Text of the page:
FOR IMMEDIATE RELEASE
January 14, 2014
Today, Representative Les Gara (D-Anchorage) and Representative Mia Costello (R-Anchorage) announced they will pre-file legislation to protect the privacy and dignity of patients who are non-responsive and on life support. The bill would require the state Department of Health and Social Services to keep a person’s living will or health care directive on file to assist medical providers in locating it.
“When a person writes a health care directive for end of life decisions, that is a private matter and should be respected,” said Gara. “It’s a matter of dignity that their living wills, which are often located at different hospitals, be found and implemented to respect the patient’s health care choices.”
Often a person will file a living will at one medical center, and have to face health care decisions at another facility, maybe out-of-state, which does not possess the person’s living will.
“We don’t want families already in difficult, stressful situations to have to call all over the state, or country, to find where their loved one filed their living will,” said Costello. “This bill will take away that hassle, make the living will easy to find, and make it easier for doctors to implement the patient’s private decisions.”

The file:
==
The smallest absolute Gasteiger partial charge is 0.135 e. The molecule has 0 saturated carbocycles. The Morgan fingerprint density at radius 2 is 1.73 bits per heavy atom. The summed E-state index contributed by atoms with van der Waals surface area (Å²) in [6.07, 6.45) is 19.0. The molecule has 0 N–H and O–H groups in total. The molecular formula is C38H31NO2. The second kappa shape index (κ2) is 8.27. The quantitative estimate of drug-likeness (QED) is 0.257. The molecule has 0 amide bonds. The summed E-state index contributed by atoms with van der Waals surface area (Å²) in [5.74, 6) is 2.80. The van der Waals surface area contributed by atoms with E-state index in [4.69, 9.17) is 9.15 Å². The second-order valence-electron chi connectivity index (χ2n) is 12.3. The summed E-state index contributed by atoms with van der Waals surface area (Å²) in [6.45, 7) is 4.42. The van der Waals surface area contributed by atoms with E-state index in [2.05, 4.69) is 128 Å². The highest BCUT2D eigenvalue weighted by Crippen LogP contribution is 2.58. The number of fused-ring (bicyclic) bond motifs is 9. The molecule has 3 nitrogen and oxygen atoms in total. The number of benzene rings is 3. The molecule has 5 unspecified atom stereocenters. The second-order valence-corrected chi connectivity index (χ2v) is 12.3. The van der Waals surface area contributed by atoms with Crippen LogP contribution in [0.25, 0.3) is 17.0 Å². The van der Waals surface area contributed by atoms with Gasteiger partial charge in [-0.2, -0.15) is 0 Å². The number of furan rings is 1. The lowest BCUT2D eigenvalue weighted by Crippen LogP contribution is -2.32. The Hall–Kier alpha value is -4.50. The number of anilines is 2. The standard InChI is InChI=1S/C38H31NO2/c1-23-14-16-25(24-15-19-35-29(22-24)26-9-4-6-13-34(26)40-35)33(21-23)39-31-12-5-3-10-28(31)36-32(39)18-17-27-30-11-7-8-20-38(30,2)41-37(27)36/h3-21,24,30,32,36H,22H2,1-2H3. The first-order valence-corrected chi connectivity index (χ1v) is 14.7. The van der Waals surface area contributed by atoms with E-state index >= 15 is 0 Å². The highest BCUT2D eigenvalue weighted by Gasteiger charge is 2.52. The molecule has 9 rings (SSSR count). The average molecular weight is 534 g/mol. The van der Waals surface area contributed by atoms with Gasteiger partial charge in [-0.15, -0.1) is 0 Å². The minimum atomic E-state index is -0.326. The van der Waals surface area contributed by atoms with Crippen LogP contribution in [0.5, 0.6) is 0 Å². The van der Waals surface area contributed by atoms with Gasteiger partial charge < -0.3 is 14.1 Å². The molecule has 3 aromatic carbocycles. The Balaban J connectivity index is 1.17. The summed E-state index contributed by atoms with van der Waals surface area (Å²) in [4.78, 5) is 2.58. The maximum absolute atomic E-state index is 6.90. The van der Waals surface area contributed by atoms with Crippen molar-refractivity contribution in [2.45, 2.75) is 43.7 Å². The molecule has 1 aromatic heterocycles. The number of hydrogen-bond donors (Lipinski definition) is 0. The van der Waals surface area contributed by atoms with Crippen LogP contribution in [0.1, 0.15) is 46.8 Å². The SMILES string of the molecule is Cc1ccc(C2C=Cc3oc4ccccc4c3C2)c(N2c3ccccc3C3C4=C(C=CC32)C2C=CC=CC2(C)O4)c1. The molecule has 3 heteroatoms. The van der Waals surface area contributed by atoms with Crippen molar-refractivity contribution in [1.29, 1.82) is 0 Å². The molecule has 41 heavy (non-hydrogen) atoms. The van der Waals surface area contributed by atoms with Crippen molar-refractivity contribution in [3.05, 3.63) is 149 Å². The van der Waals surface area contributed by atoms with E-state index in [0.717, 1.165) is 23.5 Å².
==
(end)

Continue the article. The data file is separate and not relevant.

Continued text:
The bill also requires the department to secure the directives in a manner that assures the patient’s privacy. Medical providers could contact the department through a secure electronic website to obtain the document.
Alaskans pride themselves on their independence and individuality, and the state constitution reflects that with strong privacy and individual rights provisions. Similarly, Alaskans have individual views on when, under what circumstances, and for how long they wish to stay on life support. This bill removes a logistical hurdle for those trying to help Alaskans who are in their most vulnerable state exercise that independence.
“One of the Commission’s core strategies for improving Alaska’s health care system is to increase dignity and quality of care for seriously and terminally ill patients,” said Deborah Erickson, executive director of the Alaska Health Care Commission. “Advance directives ensure that an individual and their family’s critical health care decisions will be honored. The Commission recommended the Legislature establish an advance directive registry to provide a secure, confidential way to make Alaskans’ individual health care choices easily accessible by hospitals and health care providers in an emergency.”
The bill would implement a recommendation of the governor’s Health Care Commission, and represents state of the art policy in this area.
“This is a matter of respecting a person’s right to privacy. Decisions on how to be treated when they face catastrophic health decisions, and are on life support, are among the most private ones we make, and should be respected,” said Gara.
Gara and Costello have collaborated on prior successful legislation and look forward to working with the Health Care Commission and legislators to make any changes needed in the bill’s language to improve it and its privacy protections.
The official bill will be released on Friday, January 17, 2014 with the second batch of pre-filed legislation.
The Alaska Health Care Commission report recommendations are on page 9 of this document: